Brighton Beach in Brooklyn is New York City’s most prominently Russian neighborhood. Restaurants along Brighton Beach Avenue are more likely to have menus written in Cyrillic, the script used in Russian, than in English. Taste of Russia and several other Russian grocers overlook Saint Petersburg Bookstore.
According to the United States Census Bureau, barely 40 percent of Brighton Beach’s population is English proficient, while over 80 percent speak a language other than English at home.
The neighborhood can feel closed off and uninterested in language assimilation. Yet just past the cafes serving borscht and Russian pastries, in a small library auditorium, nine local residents – most of them over 60 – spend Thursday afternoons around an off-white folding table in earnest, sometimes passionate, discussions of the Pope, Russian propaganda and the Republican presidential debate – all in English.
“I’ll tell you the truth,” said Elizabeth Lipman, the group’s moderator, in a conversation after a recent Republican debate. “I started watching and fell asleep.”
“Would you have fallen asleep during Democrat debate?” asked Mira Paley, one of the group’s participants.
“Probably,” said Lipman to laughter. “Yes.”
While there are many free English classes in this immigrant-rich city – the Brooklyn Public Library offered over a dozen in August – the Thursday sessions at the library’s Brighton Beach branch operate on a significantly more advanced level than most, according to those who participate.
“I take a lot of classes during fifteen years,” said Lucy Stukalina, who’s been coming to the group for three years. “And this is a top class with Elizabeth.”
Elizabeth Lipman has been the volunteer leader of the group for the past seven years. Lipman has taught English as a second language at Brooklyn College and Kingsborough Community College. She speaks no Russian and describes herself as “your basic, classic liberal,” teaching a group of immigrants in Brighton Beach that “is very conservative.” But she’s found a formula that works, stretching her students’ skills beyond simple language lessons while also exposing them to “different points of view they may not otherwise be aware of. I have to admit I like that, too.”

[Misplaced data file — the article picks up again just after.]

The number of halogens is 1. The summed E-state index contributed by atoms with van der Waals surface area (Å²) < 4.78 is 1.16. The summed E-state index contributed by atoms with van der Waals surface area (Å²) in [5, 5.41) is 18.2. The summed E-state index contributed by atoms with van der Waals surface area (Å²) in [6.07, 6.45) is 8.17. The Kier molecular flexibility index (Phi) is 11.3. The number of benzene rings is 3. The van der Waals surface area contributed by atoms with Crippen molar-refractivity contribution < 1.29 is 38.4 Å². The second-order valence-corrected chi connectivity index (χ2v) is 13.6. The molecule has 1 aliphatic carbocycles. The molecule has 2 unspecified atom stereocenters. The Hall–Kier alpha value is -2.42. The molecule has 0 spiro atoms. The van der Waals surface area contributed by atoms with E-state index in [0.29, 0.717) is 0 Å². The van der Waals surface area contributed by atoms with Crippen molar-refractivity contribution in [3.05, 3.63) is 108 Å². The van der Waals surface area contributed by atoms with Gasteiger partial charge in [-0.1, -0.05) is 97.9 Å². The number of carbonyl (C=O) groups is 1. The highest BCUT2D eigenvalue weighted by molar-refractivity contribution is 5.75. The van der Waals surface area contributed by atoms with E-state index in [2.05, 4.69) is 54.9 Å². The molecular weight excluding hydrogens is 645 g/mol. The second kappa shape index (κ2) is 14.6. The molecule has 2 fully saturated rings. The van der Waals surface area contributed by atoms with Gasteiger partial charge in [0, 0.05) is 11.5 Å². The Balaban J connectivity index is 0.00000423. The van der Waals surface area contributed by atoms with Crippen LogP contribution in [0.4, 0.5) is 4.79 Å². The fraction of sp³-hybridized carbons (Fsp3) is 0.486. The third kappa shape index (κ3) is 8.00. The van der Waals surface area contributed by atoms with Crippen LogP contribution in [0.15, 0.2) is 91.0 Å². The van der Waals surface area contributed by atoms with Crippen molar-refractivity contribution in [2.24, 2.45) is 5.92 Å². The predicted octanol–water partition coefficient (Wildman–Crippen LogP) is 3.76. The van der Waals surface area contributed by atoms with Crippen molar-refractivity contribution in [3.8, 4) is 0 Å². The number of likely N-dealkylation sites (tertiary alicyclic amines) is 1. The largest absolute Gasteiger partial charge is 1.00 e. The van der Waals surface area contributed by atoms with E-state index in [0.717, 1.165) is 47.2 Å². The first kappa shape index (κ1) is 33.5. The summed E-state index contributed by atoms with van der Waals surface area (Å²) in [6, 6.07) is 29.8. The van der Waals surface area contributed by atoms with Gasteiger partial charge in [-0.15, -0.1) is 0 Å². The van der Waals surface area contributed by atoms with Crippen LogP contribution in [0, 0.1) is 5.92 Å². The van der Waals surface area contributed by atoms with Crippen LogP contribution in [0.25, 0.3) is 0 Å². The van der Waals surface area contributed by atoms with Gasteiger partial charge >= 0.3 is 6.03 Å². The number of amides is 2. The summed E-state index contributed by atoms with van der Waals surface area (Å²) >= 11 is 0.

Each week, Lipman brings in edited copies of New York Times articles to read, based on what she believes will spark a conversation.
One week in September, the group read a Times story headlined “Why Russians Hate Americans. Again.” As they read about details of Russia’s destruction of hundreds of tons of food, smuggled in from the European Union, several in the conversation group expressed surprise or outrage.
“Some food they never have on the table,” said Mira Paley, a regular at the library group. “And they destroy this food.” She also criticized Russia’s attempts to set itself apart in the world with a reliance on its “special way.”
“Special way. Special way,” said Paley. “What is special way? No one knows.”
One section of the article compared Russian attitudes to that of a “rejected lover who keeps sending angry texts long after the breakup.” That drew some robust laughter and an observation that “it is not an exaggeration.”
Before Pope Francis’s September visit to New York City, the group discussed ticket scalping for papal events. The following week Lipman brought in a pair of articles that elaborated on the issue. The conversation shifted from the morality of reselling tickets to the financial cost the city would bear for the trip. Several participants disagreed with the notion of a separation of church and state.
“I think this is wrong,” said Victor Matsukatov, another group regular. “Spiritual life is political. I see it as no different.”
Lipman asks Matsukatov and the others in the conversation group to read the articles aloud. Their thick accents reveal their Russian heritage, but most read with proficiency, occasionally being corrected on pronunciation. Some grammatical errors do consistently pop up, such as ‘I not know,’ but Lipman does not dwell on them.
“Everybody knows what they mean,” she said. “I feel that’s what is important, that they be able to express themselves. That’s why I will correct pronunciations sometimes, because sometimes a pronunciation is so off I feel someone would have trouble understanding what they said. But ‘I not know?’ Fine.”
While most of the group’s participants have lived in Brighton Beach for decades, Yulia Ostromogilshaya just arrived last January. She learned some English in school when she was young and often spoke English with American friends living in Moscow. But when she moved to Brooklyn, said Ostromogilshaya, she struggled to find Russians interested in speaking English.
“I spoke [English] with my American friends in Moscow more than I speak here,” she said. The Russians she’s met in Brighton Beach have “lived here maybe 30 years and they don’t speak English. Only Russian. And it’s not good.”
Nearly half of Brighton Beach and Coney Island’s foreign-born residents come from Russia or Ukraine, according to a 2011 report from the Office of the State Comptroller. The concentration of Russian speakers makes it possible for residents to get by while only speaking Russian, and many do.
“It is possible to survive here without English,” confirmed Paley. “But in my opinion it is not live full life. I think everybody wants to live full life.”